New US Environmental Protection Agency data, which show states and cities are having trouble meeting current ground-level ozone limits, cast doubt on their ability to meet stricter requirements the agency is considering, an American Petroleum Institute official said.
“EPA clearly understands that many municipalities need more time to implement the current ozone standards, and yet the agency continues its heedless rush to lower them further,” said Howard J. Feldman, API regulatory and scientific affairs senior director.
“In findings published in the Federal Register, EPA recently found that 19 metropolitan areas need more time to attain the 2008 ozone standards, and will give these jurisdictions—which include St. Louis; Washington, DC; Cleveland; Pittsburgh; and Philadelphia—more time,” he told reporters during a Sept. 18 teleconference.
The fact that current standards, which Feldman said are the strictest ever imposed, are working even though they have not been fully implemented adds to the absurdity of its scientific advisors’ position that they need to be reduced, he said.
“The nation’s air is getting cleaner and will continue to improve as states implement the existing standards,” Feldman said. “Even EPA agrees with this, and it is another reason to let the current standards work.”
Under a review required every 5 years, EPA is considering reducing allowable ozone levels under the National Ambient Air Quality Standards, which measure ground-level ozone formation, from the existing 75 ppb to a 65-70 ppb range. It is expected to announce a decision on Oct. 1.
When EPA released monitored ozone data from 2014 recently, it showed that 217 of the nation’s 3,000 counties were measured or projected to be out of attainment or in metropolitan areas that do not meet the standards in the 3 most recent years, Feldman said.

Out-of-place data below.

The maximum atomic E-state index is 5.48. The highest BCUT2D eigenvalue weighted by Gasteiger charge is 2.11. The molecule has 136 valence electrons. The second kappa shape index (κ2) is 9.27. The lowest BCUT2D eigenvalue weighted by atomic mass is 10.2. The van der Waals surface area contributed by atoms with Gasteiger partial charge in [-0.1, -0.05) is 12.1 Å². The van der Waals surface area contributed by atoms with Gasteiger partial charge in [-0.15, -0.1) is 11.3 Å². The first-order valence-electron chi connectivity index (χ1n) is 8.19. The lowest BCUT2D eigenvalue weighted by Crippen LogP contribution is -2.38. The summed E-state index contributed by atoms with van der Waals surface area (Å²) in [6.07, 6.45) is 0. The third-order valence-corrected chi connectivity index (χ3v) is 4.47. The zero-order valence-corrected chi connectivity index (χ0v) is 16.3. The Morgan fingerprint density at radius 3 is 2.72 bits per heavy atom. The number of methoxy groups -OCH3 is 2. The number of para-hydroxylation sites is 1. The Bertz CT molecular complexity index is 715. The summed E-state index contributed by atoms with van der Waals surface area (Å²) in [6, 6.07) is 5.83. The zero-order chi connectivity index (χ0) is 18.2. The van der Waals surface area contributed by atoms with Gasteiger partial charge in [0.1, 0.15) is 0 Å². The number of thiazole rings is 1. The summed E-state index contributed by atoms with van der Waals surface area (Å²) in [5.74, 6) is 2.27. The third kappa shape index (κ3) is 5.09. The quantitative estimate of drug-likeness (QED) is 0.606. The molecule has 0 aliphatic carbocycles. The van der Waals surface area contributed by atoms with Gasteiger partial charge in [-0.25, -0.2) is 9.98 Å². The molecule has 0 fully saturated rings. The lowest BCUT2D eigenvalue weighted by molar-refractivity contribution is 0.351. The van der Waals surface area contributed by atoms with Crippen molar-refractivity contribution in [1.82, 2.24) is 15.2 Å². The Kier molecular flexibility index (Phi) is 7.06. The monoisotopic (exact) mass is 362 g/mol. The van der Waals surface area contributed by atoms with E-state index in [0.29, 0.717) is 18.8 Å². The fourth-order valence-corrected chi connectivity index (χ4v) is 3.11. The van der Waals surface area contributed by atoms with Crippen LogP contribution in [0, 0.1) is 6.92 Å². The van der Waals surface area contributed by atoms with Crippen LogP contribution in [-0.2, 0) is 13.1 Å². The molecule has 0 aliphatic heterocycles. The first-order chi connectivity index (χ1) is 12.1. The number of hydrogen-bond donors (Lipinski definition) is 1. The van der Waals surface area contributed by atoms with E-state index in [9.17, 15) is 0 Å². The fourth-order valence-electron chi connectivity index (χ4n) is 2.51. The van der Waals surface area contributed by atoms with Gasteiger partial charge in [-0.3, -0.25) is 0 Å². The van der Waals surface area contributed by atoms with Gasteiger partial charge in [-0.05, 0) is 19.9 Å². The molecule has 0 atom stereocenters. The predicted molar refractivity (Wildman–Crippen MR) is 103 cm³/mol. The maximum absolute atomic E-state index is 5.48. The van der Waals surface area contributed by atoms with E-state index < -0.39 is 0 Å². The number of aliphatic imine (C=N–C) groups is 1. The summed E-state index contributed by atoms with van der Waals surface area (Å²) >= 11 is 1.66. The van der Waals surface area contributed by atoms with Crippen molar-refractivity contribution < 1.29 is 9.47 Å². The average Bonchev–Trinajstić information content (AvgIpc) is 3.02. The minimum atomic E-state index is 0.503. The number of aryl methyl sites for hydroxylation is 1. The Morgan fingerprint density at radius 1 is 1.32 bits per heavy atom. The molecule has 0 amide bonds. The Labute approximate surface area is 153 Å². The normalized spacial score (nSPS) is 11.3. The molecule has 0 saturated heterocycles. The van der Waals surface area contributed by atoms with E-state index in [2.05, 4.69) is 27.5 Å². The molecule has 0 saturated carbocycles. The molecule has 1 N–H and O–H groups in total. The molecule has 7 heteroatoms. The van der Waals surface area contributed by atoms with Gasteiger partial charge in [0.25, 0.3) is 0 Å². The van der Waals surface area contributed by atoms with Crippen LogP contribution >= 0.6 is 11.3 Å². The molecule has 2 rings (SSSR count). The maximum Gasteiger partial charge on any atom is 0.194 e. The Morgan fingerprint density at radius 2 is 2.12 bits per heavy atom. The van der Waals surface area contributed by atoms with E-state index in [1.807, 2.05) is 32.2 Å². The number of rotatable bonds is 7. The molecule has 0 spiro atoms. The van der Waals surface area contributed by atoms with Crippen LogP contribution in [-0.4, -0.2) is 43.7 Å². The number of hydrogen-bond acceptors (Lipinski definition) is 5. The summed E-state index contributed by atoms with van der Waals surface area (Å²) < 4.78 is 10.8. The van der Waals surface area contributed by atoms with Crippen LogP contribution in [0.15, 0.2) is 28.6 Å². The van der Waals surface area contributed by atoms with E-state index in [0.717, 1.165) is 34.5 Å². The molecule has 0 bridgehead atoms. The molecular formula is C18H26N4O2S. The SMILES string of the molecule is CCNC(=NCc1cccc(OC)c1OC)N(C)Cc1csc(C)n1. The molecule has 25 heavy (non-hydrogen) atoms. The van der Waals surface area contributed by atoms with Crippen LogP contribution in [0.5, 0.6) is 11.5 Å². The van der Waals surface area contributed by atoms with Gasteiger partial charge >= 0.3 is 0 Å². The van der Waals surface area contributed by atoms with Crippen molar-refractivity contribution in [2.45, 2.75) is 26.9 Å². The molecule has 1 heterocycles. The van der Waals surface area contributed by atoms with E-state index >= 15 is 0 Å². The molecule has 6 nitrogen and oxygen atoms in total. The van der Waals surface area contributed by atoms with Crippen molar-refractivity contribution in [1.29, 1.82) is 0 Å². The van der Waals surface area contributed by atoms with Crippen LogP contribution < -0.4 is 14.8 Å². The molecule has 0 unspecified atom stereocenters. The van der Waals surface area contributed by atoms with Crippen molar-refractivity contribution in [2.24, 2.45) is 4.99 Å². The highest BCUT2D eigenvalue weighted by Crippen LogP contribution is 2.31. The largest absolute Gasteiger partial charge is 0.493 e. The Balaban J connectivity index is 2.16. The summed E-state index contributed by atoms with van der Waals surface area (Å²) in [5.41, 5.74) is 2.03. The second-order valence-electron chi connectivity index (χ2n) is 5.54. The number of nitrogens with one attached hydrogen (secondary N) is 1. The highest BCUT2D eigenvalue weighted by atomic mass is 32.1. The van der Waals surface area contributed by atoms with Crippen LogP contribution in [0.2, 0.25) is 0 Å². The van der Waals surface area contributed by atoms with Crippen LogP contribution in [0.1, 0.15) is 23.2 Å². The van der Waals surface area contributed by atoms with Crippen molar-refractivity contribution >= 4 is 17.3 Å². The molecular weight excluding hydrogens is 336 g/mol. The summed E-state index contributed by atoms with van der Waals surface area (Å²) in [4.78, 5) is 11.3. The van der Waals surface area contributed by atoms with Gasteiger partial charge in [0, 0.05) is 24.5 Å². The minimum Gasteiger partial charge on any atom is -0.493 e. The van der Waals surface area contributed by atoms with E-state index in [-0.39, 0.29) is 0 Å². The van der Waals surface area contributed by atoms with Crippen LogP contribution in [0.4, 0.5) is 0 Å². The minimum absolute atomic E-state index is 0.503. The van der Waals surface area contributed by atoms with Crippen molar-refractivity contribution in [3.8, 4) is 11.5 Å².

“Lower those standards to 70 ppb, the number of counties in nonattainment would jump to 958, a fourfold increase,” he said. “And if the administration lowers the standards to 68 ppb, as some reports have suggested, the number of counties in nonattainment would climb to 1,433—nearly half of the nation’s counties or county equivalents.”
Asked about possible impacts on oil and gas activities, Feldman said API thinks these would grow as allowable ozone limits decreased. “In effect, this would limit the ability to expand and increase production,” he said. “Many refineries are in areas which often don’t meet standards, and would need to buy offsets costing hundreds of thousands of dollars. It also would affect production of cleaner gasolines.”
He said API plans to raise compliance difficulties under existing standards and problems under proposed levels when they meet Sept. 25 with officials from the White House Office of Management and Budget. “When the rule comes out, anyone who wants to litigate has to file within 60 days,” Feldman said. “I’m sure we’ll consider our options and make our decisions.”
Contact Nick Snow at firstname.lastname@example.org.